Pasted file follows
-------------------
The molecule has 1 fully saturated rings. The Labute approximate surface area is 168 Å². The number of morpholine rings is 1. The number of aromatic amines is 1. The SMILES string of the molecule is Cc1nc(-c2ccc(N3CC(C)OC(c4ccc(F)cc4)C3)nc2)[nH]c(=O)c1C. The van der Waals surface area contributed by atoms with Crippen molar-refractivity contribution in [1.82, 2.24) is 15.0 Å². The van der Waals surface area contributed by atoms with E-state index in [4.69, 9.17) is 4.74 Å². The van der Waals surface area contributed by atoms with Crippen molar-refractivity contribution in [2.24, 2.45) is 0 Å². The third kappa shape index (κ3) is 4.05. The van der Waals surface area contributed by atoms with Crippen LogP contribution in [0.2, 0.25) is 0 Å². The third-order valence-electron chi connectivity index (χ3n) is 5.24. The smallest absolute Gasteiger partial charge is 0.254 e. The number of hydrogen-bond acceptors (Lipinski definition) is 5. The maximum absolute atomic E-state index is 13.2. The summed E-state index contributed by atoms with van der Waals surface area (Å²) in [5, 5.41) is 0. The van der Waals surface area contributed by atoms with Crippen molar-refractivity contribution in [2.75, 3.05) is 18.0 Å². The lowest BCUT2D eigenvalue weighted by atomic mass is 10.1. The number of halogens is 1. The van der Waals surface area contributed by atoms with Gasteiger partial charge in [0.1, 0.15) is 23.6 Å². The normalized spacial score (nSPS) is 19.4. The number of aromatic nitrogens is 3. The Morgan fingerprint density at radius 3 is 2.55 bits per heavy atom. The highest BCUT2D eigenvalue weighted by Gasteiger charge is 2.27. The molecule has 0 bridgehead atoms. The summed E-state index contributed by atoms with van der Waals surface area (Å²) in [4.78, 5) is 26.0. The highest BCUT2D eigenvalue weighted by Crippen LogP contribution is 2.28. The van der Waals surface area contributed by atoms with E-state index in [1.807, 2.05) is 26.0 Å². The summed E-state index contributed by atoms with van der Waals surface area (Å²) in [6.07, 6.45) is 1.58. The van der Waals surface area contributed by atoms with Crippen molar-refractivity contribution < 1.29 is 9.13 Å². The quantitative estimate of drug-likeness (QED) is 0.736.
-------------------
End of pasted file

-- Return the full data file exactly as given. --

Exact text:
The molecule has 1 fully saturated rings. The Labute approximate surface area is 168 Å². The number of morpholine rings is 1. The number of aromatic amines is 1. The SMILES string of the molecule is Cc1nc(-c2ccc(N3CC(C)OC(c4ccc(F)cc4)C3)nc2)[nH]c(=O)c1C. The van der Waals surface area contributed by atoms with Crippen molar-refractivity contribution in [1.82, 2.24) is 15.0 Å². The van der Waals surface area contributed by atoms with E-state index in [4.69, 9.17) is 4.74 Å². The van der Waals surface area contributed by atoms with Crippen molar-refractivity contribution in [2.24, 2.45) is 0 Å². The third kappa shape index (κ3) is 4.05. The van der Waals surface area contributed by atoms with Crippen LogP contribution in [0.2, 0.25) is 0 Å². The third-order valence-electron chi connectivity index (χ3n) is 5.24. The smallest absolute Gasteiger partial charge is 0.254 e. The number of hydrogen-bond acceptors (Lipinski definition) is 5. The maximum absolute atomic E-state index is 13.2. The summed E-state index contributed by atoms with van der Waals surface area (Å²) in [5, 5.41) is 0. The van der Waals surface area contributed by atoms with Crippen molar-refractivity contribution in [2.75, 3.05) is 18.0 Å². The lowest BCUT2D eigenvalue weighted by atomic mass is 10.1. The number of halogens is 1. The van der Waals surface area contributed by atoms with Gasteiger partial charge in [0.1, 0.15) is 23.6 Å². The normalized spacial score (nSPS) is 19.4. The number of aromatic nitrogens is 3. The Morgan fingerprint density at radius 3 is 2.55 bits per heavy atom. The highest BCUT2D eigenvalue weighted by Gasteiger charge is 2.27. The molecule has 0 bridgehead atoms. The summed E-state index contributed by atoms with van der Waals surface area (Å²) in [4.78, 5) is 26.0. The highest BCUT2D eigenvalue weighted by Crippen LogP contribution is 2.28. The van der Waals surface area contributed by atoms with E-state index in [1.807, 2.05) is 26.0 Å². The summed E-state index contributed by atoms with van der Waals surface area (Å²) in [6.07, 6.45) is 1.58. The van der Waals surface area contributed by atoms with Crippen molar-refractivity contribution < 1.29 is 9.13 Å². The quantitative estimate of drug-likeness (QED) is 0.736.